Proceedings Of The Marine

SPR 2016

Proceedings magazine is a communication tool for the Coast Guard's Marine Safety & Security Council. Each quarterly magazine focuses on a specific theme of interest to the marine industry.

Issue link:

Contents of this Issue


Page 69 of 70

67 Spring 2016 Proceedings A nswers Deck 1. A. a vessel engaged in fshing, at anchor Incorrect answer. B. a vessel restricted in its ability to maneuver, at anchor Incorrect answer. C. a sailing vessel, at anchor Correct answer. "A vessel at anchor shall at intervals of not more than 1 minute ring the bell rapidly for about 5 seconds." Reference: International and Inland Rule 35(g). D. all of the above Incorrect answer. 2. A. 063° Incorrect answer. B. 068° Incorrect answer. C. 073° Incorrect answer. D. 079° Correct answer. Where: A = "The angular difference between the target vessel's true course and the true bearing of your vessel from the target vessel." A = 133° – (42° + 180°) A = 89° (make this value positive for calculator solution) Target speed = 6 knots Own vessel speed = 10 knots Sin of the intercept angle = (target speed × sin A) ÷ (your speed) Sin intercept angle = (6 × sin 89°) ÷ (10) Intercept angle = 36.86° True course to steer = intercept angle (±) target bearing (positive if target bearing falls to the right, and negative if target bearing falls to the left) True course to steer = 36.9° + 42° = 78.9° Reference: Richard M. Plant, Formula for the Mariner, 2 nd Ed., p. 32. 3. A. The anchor cable should be veered enough to allow the towline connection to be just forward of your bow. Incorrect answer. B. The anchor cable should be veered enough to allow the towline connection to be immediately astern of the towing vessel. Incorrect answer. C. The strain of the tow is taken by the riding pawl, chain stopper, and anchor windlass brake. Correct answer. "If the anchor cable is used, the hawser is secured or shackled to it and the cable veered away to the desired length; the windlass brakes are then set up and springs or chain stoppers used to take the real strain of towing." Reference: John V. Noel, Jr., Knights Modern Seamanship, 17 th Ed., p. 303. D. The anchor cable should be led out through a chock, if possible, to avoid a sharp nip at the hawsepipe lip. Incorrect answer. 4. A. You can move the belly up in a mainsail by easing the luff tension. Incorrect answer. B. A high-aspect ratio Marconi mainsail is more effcient for downwind sailing than a gaff- rigged mainsail. Incorrect answer. C. You can reduce the belly in a boomed mainsail by easing the sheet. Incorrect answer. D. You should put more belly in a sail in light airs than in a strong breeze. Correct answer. "A slack foot introduces more belly into the sail, especially in the lower part of the sail. This is desirable for light winds, when the airfow can remain attached (laminar) over a deeper curve than in stronger winds." Reference: G. Andy Chase, Auxiliary Sail Vessel Operations, p. 55.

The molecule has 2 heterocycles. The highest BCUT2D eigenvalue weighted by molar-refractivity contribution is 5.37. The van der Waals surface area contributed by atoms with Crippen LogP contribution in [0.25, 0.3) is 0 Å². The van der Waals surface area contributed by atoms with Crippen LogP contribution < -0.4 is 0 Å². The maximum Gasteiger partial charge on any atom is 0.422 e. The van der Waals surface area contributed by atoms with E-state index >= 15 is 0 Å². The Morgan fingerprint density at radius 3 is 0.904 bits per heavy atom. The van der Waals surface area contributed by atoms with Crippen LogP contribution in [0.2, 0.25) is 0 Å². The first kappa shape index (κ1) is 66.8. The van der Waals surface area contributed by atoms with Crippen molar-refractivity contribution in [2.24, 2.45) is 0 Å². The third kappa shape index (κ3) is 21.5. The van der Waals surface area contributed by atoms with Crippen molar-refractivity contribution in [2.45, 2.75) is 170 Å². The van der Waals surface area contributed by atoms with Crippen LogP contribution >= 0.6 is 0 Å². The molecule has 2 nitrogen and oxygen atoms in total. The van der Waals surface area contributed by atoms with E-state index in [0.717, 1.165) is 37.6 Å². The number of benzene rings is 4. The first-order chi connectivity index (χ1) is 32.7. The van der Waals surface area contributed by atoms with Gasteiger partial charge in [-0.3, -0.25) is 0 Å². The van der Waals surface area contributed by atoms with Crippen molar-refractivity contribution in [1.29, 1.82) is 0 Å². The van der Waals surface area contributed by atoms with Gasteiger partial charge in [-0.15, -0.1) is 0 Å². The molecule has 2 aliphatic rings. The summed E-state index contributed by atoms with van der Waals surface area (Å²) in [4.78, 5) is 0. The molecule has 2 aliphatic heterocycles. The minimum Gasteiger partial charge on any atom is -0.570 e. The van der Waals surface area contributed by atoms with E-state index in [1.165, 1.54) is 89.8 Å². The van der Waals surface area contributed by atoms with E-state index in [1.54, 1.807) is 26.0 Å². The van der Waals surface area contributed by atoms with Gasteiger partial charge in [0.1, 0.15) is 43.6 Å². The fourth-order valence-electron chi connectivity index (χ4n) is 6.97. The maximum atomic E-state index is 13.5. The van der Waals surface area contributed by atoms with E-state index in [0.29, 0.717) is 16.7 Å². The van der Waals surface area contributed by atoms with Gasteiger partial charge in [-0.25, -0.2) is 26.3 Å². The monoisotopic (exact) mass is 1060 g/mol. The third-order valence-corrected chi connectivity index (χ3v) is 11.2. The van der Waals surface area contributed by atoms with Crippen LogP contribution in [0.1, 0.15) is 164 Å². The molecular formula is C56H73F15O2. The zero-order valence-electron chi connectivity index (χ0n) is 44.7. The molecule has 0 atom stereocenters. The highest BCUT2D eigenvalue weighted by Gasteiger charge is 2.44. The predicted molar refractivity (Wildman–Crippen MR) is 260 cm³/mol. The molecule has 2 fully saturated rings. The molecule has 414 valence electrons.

Articles in this issue

Links on this page

Archives of this issue

view archives of Proceedings Of The Marine - SPR 2016